In that respect this meeting, unfortunately, wasn’t much different. The usual people were making the usual arguments to prevent any reexamination of the current allocation. A few significant things to note here however: At the request of the Council, the Science and Statically Committee (SSC) reviewed the Richardson et.al paper referenced in my last blog, which sought to prove such redistribution. I suppose I shouldn’t have been too surprised when the SSC picked apart the paper, as groups of scientists often do. Unfortunately, they came to the conclusion that the paper didn’t definitively show a major stock redistribution. Certainly, the Richardson paper appeared to me to show such a stock shift, but perhaps it didn’t go far enough it its analysis. Regardless, anyone who spends a significant amount of time on the water has seen and acknowledges such a shift. The Richardson paper simply provided some science to back it up, although that science didn’t pass a peer review. As you might imagine, those Council and Commission members who wanted to keep their state allocations, however inequitable they might be, seized on the opportunity. However, it was very encouraging when the majority opinion that there has indeed been a stock shift, prevailed. To me that was a good initial indication that we would head in the right direction.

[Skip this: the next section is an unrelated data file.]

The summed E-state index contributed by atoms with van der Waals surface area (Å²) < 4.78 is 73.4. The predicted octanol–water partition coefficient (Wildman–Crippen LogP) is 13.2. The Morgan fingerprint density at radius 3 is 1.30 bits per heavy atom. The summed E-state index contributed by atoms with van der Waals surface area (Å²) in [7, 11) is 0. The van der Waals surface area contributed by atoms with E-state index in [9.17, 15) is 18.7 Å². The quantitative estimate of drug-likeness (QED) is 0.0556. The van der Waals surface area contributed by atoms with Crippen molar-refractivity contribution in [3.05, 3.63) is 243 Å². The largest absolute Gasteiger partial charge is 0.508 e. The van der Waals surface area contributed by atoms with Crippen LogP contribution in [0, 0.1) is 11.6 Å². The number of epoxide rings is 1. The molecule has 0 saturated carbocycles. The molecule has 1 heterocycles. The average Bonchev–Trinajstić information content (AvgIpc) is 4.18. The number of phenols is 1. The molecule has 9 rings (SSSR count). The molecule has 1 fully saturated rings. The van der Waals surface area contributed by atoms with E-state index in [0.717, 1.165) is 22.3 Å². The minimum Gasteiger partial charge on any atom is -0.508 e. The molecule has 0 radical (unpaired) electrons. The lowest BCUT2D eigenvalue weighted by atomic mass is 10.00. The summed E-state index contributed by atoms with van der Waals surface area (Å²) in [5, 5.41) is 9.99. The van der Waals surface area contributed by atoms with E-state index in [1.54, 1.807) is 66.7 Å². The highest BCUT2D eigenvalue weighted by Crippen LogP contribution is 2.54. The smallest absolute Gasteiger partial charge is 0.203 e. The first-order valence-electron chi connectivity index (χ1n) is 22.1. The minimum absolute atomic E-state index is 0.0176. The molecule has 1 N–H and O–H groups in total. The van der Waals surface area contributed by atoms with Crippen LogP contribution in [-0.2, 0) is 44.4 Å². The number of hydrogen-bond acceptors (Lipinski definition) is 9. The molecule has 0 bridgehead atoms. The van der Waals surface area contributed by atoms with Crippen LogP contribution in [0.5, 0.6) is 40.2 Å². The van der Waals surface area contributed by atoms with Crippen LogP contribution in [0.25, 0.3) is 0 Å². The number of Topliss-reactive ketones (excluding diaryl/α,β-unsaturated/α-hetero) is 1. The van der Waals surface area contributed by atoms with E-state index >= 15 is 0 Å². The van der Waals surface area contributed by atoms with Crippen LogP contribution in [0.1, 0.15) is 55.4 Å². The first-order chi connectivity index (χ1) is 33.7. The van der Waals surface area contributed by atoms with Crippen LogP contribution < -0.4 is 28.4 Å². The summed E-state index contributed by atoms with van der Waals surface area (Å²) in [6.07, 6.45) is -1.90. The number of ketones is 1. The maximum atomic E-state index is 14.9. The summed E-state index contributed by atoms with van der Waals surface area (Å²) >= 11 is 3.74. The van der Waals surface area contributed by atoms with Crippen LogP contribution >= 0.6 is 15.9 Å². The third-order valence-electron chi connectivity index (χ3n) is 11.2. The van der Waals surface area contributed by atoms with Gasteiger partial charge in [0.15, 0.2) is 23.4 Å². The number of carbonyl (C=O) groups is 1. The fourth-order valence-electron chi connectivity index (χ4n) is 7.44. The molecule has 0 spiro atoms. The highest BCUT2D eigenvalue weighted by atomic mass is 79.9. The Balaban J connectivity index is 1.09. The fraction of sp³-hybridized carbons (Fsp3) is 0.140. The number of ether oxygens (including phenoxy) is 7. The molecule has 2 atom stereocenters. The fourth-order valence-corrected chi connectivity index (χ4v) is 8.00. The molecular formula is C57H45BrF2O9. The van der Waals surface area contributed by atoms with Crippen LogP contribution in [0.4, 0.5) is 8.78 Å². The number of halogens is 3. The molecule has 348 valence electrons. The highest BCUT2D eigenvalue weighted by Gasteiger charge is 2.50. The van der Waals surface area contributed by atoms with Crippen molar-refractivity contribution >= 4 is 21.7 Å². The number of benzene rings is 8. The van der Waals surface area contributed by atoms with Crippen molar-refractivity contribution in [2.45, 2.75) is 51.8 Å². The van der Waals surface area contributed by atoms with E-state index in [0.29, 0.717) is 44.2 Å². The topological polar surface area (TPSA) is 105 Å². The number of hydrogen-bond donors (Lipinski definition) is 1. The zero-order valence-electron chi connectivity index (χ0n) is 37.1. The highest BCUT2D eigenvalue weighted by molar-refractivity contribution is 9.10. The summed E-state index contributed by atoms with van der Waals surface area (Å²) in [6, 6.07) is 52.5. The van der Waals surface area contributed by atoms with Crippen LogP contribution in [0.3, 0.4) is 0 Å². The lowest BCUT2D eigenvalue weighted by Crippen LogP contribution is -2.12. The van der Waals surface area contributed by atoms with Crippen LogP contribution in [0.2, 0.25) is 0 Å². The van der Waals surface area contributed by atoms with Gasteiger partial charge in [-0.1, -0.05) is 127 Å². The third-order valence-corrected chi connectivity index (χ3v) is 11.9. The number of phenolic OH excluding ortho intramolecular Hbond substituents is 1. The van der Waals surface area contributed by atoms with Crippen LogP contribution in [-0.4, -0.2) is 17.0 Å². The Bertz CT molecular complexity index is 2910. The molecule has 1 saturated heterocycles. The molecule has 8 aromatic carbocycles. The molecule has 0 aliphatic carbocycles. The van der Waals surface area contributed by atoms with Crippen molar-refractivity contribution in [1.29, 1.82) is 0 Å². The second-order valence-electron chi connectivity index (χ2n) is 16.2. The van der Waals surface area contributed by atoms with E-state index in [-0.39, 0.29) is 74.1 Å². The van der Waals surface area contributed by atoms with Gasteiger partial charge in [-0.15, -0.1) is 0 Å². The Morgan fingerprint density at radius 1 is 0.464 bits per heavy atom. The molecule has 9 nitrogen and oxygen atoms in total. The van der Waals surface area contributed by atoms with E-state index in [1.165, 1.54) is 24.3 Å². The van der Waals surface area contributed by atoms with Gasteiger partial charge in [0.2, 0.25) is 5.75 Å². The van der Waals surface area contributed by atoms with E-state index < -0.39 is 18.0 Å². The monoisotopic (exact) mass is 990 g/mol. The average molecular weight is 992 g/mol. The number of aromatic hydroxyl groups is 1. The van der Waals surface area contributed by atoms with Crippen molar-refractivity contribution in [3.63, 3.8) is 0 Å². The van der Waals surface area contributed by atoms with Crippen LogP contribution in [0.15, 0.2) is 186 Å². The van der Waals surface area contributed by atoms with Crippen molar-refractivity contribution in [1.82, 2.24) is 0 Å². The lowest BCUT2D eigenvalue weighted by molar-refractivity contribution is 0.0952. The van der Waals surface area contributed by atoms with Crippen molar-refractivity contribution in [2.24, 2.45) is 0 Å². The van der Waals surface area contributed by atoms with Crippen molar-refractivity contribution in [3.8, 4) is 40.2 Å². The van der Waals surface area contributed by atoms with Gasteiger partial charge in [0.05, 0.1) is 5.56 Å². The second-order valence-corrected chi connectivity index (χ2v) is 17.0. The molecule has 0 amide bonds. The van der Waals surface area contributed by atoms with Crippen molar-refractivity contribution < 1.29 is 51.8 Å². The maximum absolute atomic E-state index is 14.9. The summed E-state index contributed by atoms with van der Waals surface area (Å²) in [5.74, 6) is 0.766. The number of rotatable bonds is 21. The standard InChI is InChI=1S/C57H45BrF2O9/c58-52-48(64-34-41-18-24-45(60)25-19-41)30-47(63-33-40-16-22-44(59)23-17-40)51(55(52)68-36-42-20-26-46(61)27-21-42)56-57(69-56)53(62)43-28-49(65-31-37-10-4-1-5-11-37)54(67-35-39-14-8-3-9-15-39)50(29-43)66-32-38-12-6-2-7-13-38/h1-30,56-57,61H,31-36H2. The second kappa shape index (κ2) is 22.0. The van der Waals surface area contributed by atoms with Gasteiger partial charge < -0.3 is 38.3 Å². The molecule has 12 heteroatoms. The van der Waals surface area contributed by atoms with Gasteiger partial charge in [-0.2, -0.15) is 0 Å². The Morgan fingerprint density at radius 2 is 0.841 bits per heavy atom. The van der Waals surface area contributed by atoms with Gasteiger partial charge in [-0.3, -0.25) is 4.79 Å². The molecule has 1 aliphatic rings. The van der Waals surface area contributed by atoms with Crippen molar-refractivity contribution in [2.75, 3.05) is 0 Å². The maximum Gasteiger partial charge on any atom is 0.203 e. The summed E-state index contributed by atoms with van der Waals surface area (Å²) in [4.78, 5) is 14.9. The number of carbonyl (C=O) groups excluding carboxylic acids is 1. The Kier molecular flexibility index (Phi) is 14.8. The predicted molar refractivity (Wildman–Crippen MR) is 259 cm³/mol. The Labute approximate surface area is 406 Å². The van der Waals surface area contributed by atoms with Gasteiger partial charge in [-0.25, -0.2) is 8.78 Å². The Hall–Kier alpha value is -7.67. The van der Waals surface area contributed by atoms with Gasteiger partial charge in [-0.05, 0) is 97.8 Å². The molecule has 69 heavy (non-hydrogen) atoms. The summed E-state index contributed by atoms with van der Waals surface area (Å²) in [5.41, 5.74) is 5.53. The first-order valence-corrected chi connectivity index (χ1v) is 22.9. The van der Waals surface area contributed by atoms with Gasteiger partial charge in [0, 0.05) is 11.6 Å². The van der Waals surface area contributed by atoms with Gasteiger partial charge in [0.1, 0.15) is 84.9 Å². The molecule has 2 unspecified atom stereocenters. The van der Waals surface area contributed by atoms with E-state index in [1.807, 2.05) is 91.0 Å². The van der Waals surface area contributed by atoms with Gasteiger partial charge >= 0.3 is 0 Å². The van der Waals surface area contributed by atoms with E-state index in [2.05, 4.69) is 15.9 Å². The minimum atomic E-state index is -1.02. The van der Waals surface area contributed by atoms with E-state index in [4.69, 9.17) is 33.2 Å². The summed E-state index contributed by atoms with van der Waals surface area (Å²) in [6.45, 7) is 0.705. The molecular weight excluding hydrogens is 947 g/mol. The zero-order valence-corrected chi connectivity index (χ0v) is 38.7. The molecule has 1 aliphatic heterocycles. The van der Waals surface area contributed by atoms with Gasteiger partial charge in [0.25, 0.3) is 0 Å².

We were then presented with the Draft Addendum XXV to the Summer Flounder, Scup and Black Sea FMP, which, at the request of the Summer Flounder Working Group (referenced in last week’s blog) and New York State officials, seeks to address the perceived and real inequity of current state-by-state management. The Addendum lays out several mandatory summer flounder management region options. The utility of such regions is that they would account for the stock redistribution as well as the states’ shared waters. So instead of having different regulations for different bodies of water, the states within the region would have a regional size limit, possession limit, and closed season that would constrain landings to the level of the combined quota of the states within the region.